Malaysia: Prime Minister Insists Malaysia cannot Take Anymore Refugees Amid Rising Pressure on ASEAN to Respond to the ‘Rohingya Crisis’

During the 36th ASEAN Summit, held virtually on the 26th June due to the COVID-19 pandemic, Prime Minister of Malaysia Tan Sri Muhyidden Yassin stated that Malaysia can no longer take in Rohingya refugees from Myanmar in light of their struggling economy and dwindling resources as a result of the pandemic: ““We can no longer take more as our resources and capacity are already stretched, compounded by the COVID-19 pandemic”

He has therefore called upon ASEAN to find an effective solution for the crisis and that ASEAN “must to more to help Myanmar, and Myanmar must also do more to help itself for this crisis to be put behind is”. He additionally urged the UNHCR to work closely with ASEAN to expedite the resettlement process of UNCHR Cardholders to third countries, advocating for a durable solution.

According to UNHCR there are over 100,000 Rohingya in Malaysia, which rights groups have argued to be higher. He further added that Malaysia is unfairly expected to do more to accommodate the incoming refugees and added: “Despite Malaysia not being Party to the 1951 Refugee Convention and the 1976 Protocol Relating to the Status of Refugees, we have provided humanitarian assistance to Rohingya refugees, and other refugees from Myanmar.”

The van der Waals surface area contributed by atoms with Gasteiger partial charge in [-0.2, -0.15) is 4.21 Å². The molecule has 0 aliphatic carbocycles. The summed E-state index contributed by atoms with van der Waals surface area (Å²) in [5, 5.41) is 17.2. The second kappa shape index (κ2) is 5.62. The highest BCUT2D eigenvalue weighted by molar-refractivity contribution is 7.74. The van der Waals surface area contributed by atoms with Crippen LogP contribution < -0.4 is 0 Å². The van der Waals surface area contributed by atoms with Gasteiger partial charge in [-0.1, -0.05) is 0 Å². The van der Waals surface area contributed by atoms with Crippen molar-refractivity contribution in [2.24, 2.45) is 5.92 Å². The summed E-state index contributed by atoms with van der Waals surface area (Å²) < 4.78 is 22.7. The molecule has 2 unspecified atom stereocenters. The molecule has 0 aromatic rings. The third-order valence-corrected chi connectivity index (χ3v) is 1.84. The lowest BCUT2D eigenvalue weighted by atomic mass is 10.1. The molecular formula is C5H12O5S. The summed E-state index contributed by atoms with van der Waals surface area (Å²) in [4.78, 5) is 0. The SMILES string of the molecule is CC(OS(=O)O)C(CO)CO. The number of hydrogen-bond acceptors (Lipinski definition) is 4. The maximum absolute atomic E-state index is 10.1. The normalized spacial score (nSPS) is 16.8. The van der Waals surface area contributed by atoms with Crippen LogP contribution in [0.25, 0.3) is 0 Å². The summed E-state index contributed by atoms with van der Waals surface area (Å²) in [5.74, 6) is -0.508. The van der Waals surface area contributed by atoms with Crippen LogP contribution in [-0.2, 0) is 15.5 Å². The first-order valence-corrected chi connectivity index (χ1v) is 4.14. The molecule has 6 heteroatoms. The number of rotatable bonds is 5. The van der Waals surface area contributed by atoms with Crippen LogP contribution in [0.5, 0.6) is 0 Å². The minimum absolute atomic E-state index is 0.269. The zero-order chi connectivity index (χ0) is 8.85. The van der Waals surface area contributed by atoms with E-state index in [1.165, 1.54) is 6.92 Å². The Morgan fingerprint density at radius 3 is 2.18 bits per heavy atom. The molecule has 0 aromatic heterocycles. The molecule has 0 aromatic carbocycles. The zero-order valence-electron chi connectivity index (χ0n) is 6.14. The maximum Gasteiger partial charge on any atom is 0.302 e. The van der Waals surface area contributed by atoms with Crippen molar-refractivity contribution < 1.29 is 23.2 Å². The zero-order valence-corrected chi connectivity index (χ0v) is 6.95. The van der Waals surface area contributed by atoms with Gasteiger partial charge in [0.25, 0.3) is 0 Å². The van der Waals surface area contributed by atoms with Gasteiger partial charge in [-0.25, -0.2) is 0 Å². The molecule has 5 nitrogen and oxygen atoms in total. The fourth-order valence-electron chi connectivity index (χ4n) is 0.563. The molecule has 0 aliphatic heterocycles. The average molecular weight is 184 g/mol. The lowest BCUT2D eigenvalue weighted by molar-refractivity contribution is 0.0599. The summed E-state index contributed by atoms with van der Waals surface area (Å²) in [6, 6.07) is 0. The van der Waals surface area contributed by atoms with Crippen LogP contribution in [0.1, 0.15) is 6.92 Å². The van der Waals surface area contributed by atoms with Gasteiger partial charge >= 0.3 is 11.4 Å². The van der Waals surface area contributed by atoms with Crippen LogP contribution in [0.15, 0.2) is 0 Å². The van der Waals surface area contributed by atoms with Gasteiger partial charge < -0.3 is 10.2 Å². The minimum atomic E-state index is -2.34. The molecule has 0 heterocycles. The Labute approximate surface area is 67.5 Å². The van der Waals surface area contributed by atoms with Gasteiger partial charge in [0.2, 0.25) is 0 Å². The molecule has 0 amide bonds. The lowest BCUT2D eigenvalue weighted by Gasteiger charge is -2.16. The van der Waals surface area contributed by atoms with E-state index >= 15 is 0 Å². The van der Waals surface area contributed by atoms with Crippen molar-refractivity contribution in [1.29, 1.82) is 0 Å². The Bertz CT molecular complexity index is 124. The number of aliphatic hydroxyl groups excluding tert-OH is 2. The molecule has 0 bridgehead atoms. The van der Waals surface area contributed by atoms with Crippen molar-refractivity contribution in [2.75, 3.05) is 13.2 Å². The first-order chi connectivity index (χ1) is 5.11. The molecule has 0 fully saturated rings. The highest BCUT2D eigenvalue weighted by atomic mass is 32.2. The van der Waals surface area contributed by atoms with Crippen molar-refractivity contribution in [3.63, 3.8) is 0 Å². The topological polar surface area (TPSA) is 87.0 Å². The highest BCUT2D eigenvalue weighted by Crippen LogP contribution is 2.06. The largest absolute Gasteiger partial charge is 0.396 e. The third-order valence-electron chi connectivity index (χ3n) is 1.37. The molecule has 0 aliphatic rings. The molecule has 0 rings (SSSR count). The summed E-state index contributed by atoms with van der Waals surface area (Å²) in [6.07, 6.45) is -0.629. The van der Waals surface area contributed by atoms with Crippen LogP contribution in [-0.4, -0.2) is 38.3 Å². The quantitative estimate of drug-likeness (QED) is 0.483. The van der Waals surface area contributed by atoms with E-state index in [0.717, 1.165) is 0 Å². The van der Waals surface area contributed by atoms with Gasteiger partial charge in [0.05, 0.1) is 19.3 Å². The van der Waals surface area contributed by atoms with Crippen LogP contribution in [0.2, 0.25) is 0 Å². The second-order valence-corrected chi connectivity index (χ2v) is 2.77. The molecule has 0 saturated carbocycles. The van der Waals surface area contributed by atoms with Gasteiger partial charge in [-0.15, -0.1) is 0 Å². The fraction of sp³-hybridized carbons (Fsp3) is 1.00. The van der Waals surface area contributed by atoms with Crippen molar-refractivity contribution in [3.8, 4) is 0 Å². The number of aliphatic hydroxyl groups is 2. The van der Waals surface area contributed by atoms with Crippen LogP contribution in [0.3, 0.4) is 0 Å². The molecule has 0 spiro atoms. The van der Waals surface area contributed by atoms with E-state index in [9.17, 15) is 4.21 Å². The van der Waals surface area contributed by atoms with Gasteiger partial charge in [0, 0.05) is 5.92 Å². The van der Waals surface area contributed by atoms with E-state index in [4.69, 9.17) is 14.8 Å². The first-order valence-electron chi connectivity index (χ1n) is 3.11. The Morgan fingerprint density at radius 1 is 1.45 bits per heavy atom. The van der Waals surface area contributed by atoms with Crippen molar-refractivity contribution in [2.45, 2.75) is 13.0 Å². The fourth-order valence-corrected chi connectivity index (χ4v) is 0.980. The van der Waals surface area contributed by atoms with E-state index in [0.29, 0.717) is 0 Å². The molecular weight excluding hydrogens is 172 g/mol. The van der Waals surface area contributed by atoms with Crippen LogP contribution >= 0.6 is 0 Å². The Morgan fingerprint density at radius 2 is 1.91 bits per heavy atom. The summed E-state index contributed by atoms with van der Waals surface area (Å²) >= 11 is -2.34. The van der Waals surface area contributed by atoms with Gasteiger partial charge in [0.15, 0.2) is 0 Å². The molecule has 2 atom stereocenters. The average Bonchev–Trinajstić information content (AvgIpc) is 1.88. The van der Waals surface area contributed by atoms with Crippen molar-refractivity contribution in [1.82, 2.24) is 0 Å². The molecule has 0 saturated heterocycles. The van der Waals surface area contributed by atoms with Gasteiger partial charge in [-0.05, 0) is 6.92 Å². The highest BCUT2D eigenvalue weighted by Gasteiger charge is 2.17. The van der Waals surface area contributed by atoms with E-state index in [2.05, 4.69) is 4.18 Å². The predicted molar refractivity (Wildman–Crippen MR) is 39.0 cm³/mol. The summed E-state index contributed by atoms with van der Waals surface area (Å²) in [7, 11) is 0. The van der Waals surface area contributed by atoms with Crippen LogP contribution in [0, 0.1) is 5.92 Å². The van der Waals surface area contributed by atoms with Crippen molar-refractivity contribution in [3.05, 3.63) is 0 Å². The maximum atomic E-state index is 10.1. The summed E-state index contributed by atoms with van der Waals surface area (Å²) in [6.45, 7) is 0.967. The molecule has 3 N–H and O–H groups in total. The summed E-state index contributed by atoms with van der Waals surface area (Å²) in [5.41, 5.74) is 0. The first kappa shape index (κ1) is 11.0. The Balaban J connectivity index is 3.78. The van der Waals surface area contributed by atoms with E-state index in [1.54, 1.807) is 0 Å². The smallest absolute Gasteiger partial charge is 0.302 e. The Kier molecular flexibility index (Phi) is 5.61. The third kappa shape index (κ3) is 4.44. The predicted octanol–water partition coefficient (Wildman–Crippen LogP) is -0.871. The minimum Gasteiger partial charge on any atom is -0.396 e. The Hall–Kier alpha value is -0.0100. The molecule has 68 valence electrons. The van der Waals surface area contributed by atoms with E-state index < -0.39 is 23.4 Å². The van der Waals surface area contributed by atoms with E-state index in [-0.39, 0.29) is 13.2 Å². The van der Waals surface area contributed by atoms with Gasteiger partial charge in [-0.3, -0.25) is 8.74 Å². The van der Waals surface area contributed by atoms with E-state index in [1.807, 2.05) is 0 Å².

Malaysia does not currently recognise refugee status and has turned away and detained hundreds of Rohingya, who have been accused of spreading the virus and taking up scarce state funds.

Human Rights Watch had previously released an advocacy statement before the 36th summit calling upon ASEAN to urgently adopt concrete plans for addressing the crisis and highlighting that Vietnam, as this year’s host to the summit, should lead efforts to improve regional cooperation. Prime Minister Muhyiddin Yassin has additionally urged Vietnam to take on a larger role in addressing the crisis. HRW have condemned Malaysia, Thailand and Indonesia’s policies or maritime pushbacks and calls upon them to |instead undertake coordinated efforts to respond to the boats in distress, enact search-and-rescue operation, bring boats ashore to the nearest safe port, and provide humanitarian aid.”



New Straits Times

Human Rights Watch

This entry was posted in Geographic Updates: Southeast Asia and tagged , , , , , , , , . Bookmark the permalink.